Week in review: bordering on obsession?

It may have been Valentine’s Day this week, but Shakespeare was right when he said that the course of true love never did run smooth. US President Donald Trump is certainly encountering plenty of bumps along the road to obtaining one of his heart’s desires – a physical barrier on the US-Mexico border.

Democrats and Republicans in the House of Representatives agreed on a bill to provide funding for US border security, avoiding another government shutdown. Crucially, however, it provides less than a quarter of the $5.7 billion that Mr Trump wants to spend on building a wall. Asked how he felt about the deal and before giving it his official seal – presumably without a loving kiss – of approval, his response was “…not happy.” On Thursday, as Congress also ratified the funding deal, he announced plans to declare a national emergency. If the declaration stands (it may be challenged in US courts and Congress) it could be used to divert funds and resources to the barrier.

Over the week, one of the biggest influences on US equities was the progress of trade talks between the US and China in Beijing. On Tuesday, President Trump hinted that he might allow negotiations to continue past the end of this month. Then, tariffs on around $200 billion of Chinese imports to the US are set to be raised from 10% to 25%. It is worth bearing in mind that the S&P 500 Index is up almost 20% since its Christmas-Eve low – there is already some good trade news in the price. Elsewhere, the surprise revelation that December’s US retail sales had fallen at their fastest pace in almost a decade also capped gains on Wall Street. Overall, the S&P 500 gained 1.4% for the week to close on Thursday.

May’s bloody Valentine

The UK’s FTSE 100 Index, meanwhile, climbed 1.8%. But there was little love lost in UK politics. Prime minister Theresa May suffered another blow as MPs once again voted to reject her Brexit plans. The result of the vote has no legal implications. Nevertheless, it will be even more difficult for Mrs May to convince her EU counterparts that her exit strategy has enough parliamentary support behind it to carry. Jeremy Corbyn, leader of the Labour Party, said Mrs May should “admit her Brexit strategy has failed.” Downing Street, however, issued a statement accusing Mr Corbyn of voting to “make no deal more likely.”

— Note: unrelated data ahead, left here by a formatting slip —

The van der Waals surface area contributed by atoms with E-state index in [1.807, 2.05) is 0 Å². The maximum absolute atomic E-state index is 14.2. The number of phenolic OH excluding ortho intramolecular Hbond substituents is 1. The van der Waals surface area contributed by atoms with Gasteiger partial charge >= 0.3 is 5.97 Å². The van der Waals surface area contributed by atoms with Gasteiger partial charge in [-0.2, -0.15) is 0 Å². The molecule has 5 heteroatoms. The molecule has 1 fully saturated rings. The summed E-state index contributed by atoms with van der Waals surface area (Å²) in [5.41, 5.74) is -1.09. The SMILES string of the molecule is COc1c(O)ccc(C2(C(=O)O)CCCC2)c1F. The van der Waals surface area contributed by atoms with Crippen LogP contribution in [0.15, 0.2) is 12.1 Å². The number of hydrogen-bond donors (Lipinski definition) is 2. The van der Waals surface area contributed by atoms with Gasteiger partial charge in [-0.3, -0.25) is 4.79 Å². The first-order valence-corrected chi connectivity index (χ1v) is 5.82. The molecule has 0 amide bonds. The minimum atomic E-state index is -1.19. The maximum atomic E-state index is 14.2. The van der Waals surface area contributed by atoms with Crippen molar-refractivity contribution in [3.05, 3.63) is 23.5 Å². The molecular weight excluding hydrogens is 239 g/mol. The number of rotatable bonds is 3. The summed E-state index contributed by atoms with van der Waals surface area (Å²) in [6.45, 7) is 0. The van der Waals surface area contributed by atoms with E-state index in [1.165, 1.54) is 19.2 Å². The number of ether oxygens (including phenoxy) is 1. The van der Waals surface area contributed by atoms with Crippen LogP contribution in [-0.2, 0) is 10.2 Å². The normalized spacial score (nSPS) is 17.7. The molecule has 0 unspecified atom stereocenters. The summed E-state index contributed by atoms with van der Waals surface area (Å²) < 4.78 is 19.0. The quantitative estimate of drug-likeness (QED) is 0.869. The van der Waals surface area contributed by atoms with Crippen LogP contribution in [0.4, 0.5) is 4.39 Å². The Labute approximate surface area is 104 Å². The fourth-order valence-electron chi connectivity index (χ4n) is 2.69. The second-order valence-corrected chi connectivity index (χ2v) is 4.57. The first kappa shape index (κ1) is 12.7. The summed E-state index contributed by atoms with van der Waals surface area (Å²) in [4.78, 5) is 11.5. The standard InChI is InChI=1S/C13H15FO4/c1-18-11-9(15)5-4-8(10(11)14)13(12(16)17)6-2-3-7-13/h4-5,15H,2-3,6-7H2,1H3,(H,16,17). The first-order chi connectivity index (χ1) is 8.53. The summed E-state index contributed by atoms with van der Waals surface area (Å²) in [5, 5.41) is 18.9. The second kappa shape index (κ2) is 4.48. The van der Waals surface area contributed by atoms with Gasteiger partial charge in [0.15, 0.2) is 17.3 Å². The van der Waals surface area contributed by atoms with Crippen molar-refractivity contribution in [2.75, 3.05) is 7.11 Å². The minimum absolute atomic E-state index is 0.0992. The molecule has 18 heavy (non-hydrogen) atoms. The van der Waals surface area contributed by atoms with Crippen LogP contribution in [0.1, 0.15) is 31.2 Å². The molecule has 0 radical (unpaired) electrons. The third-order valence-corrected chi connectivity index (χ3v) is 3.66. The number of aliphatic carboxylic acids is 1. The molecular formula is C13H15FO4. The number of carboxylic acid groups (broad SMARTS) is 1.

Growth slows, but European profits impress

Commentators were quick to blame Brexit for slowing UK economic growth of just 0.2% in the fourth quarter. Business investment was down, but the absence of growth in the EU (currently still the UK’s largest trading partner) and slowing growth in China are more likely explanations. On Thursday, a report revealed that Germany barely avoided entering recession in the October to December period, recording zero growth. Up until then, European equity investors had been enjoying news of generally strong corporate earnings. Dutch brewer Heineken toasted better-than-expected operating profits of €3.8 billion, partly due to better sales in emerging markets, and predicted higher demand for expensive drinks.

Tobacco company Swedish Match also appeared to have struck lucky. Its share price lit up after the company’s plans for US expansion were well-received by investors. Overall, the FTSE World Europe (ex UK) Index was up 1.8%.

And finally…

Had enough of saccharine sentimentality? Thoughts turned from romantic gestures for the one you love to petty acts showing your contempt for the one that got away? If so, you need look no further than the Wildlife Images Rehabilitation Centre in Oregon. There, staff have spawned an excellent idea for fed-up former lovers. In exchange for a $20 donation, they will purchase a salmon, name it after your ex, and then feed it to their brown bears. Proving that news of the scheme is no red herring, they’ll also provide you with a special certificate and photographic evidence of the bears’ meal. So far, there’s no indication of how many people have taken the bait.

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